Impact of rosuvastatin use on costs and outcomes in patients at high risk for cardiovascular disease in US managed care and medicare populations: A data analysis

Daniel M Huse, Xue Song, Ronald J Ozminkowski, Jonathan Maguire, Setareh A Williams, Gerald M Borok, Kenneth McDonough
Clinical Therapeutics 2006, 28 (9): 1425-42

BACKGROUND: High blood cholesterol is a major modifiable risk factor for coronary heart disease (CHD) and stroke.

OBJECTIVE: The aim of this study was to estimate the economic impact of rosuvastatin calcium use in patients at high risk for CHD and stroke, according to the National Cholesterol Education Program Adult Treatment Panel (ATP) III guidelines.

METHODS: An economic simulation model was developed that used a Markov process to project the number of cardiovascular events and associated costs in a high-risk population in various treatment scenarios. According to the ATP III, high-risk patients are those with CHD, atherosclerosis of peripheral and/or cerebral arteries, diabetes, and/or multiple other risk factors conferring a risk of at least 20% within 10 years. Data on population characteristics and costs of cardiovascular disease (CVD) were obtained from claims data sets from employer-funded commercial and Medicare health plans in the United States. Treatment of lipid disorders was translated into CVD risk reduction based on results from the Heart Protection Study. The estimated efficacies of individual lipid-lowering drugs were based on data published in package inserts. The model generated costs at the health plan level of lipid-lowering therapy in high-risk patients and the number and total costs of cardiovascular events. Estimates were compared for scenarios representing the mix of treatments used before and after the introduction of rosuvastatin. Estimates were generated separately for commercial and Medicare health plans.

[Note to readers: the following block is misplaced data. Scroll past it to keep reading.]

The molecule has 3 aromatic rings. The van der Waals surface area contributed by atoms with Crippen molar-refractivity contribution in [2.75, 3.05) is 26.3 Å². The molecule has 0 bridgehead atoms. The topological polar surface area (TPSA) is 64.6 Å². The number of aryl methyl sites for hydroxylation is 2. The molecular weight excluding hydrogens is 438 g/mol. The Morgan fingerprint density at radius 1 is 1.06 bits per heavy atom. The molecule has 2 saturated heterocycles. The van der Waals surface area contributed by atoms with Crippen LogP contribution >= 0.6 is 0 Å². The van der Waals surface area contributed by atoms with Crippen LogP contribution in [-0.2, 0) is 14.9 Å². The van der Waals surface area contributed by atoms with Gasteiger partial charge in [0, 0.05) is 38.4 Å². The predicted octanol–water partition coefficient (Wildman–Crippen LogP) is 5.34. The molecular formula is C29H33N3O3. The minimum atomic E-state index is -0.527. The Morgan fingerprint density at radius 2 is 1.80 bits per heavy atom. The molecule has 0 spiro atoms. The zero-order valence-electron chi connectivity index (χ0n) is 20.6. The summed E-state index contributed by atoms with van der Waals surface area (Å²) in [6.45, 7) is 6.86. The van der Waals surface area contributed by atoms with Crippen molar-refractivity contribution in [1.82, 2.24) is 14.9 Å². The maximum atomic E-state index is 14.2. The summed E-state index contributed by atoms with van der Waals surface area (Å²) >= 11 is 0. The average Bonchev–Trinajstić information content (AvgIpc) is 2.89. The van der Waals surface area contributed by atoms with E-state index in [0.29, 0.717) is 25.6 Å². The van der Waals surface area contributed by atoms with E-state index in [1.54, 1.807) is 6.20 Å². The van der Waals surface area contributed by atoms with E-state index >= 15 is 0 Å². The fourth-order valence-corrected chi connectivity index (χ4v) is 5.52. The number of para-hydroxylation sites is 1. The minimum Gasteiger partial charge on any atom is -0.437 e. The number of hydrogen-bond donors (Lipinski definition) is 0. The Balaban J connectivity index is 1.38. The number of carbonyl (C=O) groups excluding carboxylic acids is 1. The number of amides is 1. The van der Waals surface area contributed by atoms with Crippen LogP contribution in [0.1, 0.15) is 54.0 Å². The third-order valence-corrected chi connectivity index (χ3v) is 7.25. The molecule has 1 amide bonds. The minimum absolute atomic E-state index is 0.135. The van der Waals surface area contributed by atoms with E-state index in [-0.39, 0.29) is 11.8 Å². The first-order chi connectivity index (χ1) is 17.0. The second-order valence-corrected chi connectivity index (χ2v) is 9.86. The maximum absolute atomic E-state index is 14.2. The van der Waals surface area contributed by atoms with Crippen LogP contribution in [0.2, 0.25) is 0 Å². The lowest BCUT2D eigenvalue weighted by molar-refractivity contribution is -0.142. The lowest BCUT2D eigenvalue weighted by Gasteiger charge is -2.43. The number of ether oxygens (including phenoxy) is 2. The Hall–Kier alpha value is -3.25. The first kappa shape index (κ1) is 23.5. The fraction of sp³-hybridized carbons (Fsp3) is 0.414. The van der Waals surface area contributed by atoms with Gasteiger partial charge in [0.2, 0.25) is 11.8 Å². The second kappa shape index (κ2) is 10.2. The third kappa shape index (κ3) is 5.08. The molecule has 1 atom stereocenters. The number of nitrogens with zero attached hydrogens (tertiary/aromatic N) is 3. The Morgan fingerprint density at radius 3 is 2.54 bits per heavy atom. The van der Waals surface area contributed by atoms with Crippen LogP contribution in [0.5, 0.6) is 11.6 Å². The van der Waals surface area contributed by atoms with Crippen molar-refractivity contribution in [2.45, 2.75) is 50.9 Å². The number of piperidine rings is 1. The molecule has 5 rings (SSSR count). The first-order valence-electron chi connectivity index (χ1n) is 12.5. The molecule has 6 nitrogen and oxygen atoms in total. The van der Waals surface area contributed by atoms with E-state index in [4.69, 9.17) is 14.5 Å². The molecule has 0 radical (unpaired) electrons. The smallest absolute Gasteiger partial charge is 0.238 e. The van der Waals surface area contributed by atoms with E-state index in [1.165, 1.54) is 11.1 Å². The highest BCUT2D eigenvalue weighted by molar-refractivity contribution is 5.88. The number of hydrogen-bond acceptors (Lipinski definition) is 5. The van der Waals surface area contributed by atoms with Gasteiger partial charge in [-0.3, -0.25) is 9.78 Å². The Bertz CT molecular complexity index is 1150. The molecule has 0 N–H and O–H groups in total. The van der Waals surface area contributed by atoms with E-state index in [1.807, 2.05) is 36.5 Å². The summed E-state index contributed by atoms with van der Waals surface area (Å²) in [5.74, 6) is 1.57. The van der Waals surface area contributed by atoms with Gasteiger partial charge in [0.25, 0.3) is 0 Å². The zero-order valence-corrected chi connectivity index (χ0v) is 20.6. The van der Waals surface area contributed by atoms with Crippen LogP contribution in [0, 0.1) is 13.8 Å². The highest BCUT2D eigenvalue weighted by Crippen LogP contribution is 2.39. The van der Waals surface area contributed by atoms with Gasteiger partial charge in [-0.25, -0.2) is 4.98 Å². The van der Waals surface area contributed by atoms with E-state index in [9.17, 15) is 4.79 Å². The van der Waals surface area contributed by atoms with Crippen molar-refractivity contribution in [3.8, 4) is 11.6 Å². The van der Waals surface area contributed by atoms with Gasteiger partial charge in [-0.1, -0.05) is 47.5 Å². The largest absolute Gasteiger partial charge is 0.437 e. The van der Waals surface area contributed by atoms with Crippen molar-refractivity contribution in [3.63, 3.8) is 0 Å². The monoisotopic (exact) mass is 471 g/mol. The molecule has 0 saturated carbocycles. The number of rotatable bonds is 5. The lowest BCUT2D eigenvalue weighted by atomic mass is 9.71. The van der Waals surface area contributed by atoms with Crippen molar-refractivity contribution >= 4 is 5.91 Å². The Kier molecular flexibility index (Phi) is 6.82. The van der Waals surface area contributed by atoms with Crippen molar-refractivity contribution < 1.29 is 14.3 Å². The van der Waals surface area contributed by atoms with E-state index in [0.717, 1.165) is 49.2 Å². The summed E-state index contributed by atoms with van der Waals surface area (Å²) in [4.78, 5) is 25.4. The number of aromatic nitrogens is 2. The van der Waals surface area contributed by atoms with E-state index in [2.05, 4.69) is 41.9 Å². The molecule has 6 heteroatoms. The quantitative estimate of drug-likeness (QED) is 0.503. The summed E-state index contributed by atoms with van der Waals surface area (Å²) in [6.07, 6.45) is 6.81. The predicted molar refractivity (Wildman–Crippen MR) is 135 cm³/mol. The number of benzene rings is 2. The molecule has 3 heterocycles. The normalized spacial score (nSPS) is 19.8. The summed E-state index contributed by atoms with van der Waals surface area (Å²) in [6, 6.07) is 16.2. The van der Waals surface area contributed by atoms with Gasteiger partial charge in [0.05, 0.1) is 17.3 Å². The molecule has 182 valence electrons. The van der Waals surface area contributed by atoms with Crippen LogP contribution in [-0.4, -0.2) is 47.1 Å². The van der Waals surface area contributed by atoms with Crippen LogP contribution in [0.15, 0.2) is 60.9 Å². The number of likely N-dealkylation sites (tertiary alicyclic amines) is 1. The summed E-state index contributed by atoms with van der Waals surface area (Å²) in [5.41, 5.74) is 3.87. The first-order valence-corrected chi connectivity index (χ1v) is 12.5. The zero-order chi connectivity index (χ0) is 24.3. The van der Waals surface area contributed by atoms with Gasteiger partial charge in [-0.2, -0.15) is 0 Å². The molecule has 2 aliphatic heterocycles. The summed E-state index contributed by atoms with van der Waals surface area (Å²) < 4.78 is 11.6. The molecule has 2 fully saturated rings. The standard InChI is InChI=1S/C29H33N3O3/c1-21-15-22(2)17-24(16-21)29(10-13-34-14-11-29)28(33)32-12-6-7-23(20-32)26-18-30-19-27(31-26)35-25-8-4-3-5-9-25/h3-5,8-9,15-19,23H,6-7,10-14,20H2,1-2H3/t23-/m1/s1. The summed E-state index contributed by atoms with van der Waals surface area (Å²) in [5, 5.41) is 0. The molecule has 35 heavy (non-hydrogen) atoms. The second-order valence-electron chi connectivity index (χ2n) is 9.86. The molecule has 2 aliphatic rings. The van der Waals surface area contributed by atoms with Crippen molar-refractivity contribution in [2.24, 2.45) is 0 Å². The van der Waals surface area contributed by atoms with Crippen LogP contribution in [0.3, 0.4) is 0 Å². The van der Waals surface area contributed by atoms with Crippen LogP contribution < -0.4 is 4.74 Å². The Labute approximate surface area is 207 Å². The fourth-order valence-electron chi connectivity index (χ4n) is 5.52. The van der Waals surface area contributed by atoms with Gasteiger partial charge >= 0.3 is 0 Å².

RESULTS: For every 1 million members of a commercial health plan, an estimated 44,457 met ATP III criteria for high-risk status. Use of rosuvastatin in place of other 3-hydroxy-3-methylglutaryl coenzyme A reductase inhibitors ("statins") by 11 % of these patients over a period of 5 years was estimated to result in 36 fewer cardiovascular events and a net savings of US 4.03 million dollars. A Medicare plan of 1 million members with an estimated 433,268 high-risk patients and 7% rosuvastatin use was estimated to avoid 727 events and save US 34.32 million dollars.

CONCLUSIONS: The results of this data analysis suggest that increasing the use of rosuvastatin can result in cardiovascular event reduction and cost savings. Because the impact of lipid-modifying therapy on cardiovascular risk has not been thoroughly documented in controlled clinical studies, our model assumed that incremental lipid changes had effects in proportion to the magnitude of change.

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